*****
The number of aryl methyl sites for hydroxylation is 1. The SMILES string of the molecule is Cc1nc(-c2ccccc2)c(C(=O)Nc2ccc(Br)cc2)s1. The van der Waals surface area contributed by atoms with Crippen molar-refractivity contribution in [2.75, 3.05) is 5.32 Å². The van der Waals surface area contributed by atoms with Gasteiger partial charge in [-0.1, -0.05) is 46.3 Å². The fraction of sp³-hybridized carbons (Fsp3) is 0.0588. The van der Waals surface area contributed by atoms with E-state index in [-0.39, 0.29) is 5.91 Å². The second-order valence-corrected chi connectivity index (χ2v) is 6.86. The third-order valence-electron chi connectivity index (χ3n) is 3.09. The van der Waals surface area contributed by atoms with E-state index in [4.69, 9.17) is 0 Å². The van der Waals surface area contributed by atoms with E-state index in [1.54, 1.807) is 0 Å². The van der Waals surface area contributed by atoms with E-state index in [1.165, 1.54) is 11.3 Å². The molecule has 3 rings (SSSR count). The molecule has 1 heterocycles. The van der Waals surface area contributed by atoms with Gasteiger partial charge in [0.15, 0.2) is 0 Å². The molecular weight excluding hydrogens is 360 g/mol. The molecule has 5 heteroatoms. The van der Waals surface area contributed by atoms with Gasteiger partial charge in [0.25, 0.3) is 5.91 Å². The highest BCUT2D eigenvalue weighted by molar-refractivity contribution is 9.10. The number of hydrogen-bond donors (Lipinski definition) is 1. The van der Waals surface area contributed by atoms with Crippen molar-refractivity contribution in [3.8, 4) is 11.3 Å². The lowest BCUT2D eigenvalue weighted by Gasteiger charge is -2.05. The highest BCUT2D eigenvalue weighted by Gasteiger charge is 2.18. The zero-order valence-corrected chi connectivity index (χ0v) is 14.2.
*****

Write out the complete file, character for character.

The number of aryl methyl sites for hydroxylation is 1. The SMILES string of the molecule is Cc1nc(-c2ccccc2)c(C(=O)Nc2ccc(Br)cc2)s1. The van der Waals surface area contributed by atoms with Crippen molar-refractivity contribution in [2.75, 3.05) is 5.32 Å². The van der Waals surface area contributed by atoms with Gasteiger partial charge in [-0.1, -0.05) is 46.3 Å². The fraction of sp³-hybridized carbons (Fsp3) is 0.0588. The van der Waals surface area contributed by atoms with E-state index in [-0.39, 0.29) is 5.91 Å². The second-order valence-corrected chi connectivity index (χ2v) is 6.86. The third-order valence-electron chi connectivity index (χ3n) is 3.09. The van der Waals surface area contributed by atoms with E-state index in [4.69, 9.17) is 0 Å². The van der Waals surface area contributed by atoms with E-state index in [1.54, 1.807) is 0 Å². The van der Waals surface area contributed by atoms with E-state index in [1.165, 1.54) is 11.3 Å². The molecule has 3 rings (SSSR count). The molecule has 1 heterocycles. The van der Waals surface area contributed by atoms with Gasteiger partial charge in [0.15, 0.2) is 0 Å². The molecular weight excluding hydrogens is 360 g/mol. The molecule has 5 heteroatoms. The van der Waals surface area contributed by atoms with Gasteiger partial charge in [0.25, 0.3) is 5.91 Å². The highest BCUT2D eigenvalue weighted by molar-refractivity contribution is 9.10. The number of hydrogen-bond donors (Lipinski definition) is 1. The van der Waals surface area contributed by atoms with Crippen molar-refractivity contribution in [3.8, 4) is 11.3 Å². The lowest BCUT2D eigenvalue weighted by Gasteiger charge is -2.05. The highest BCUT2D eigenvalue weighted by Gasteiger charge is 2.18. The zero-order valence-corrected chi connectivity index (χ0v) is 14.2.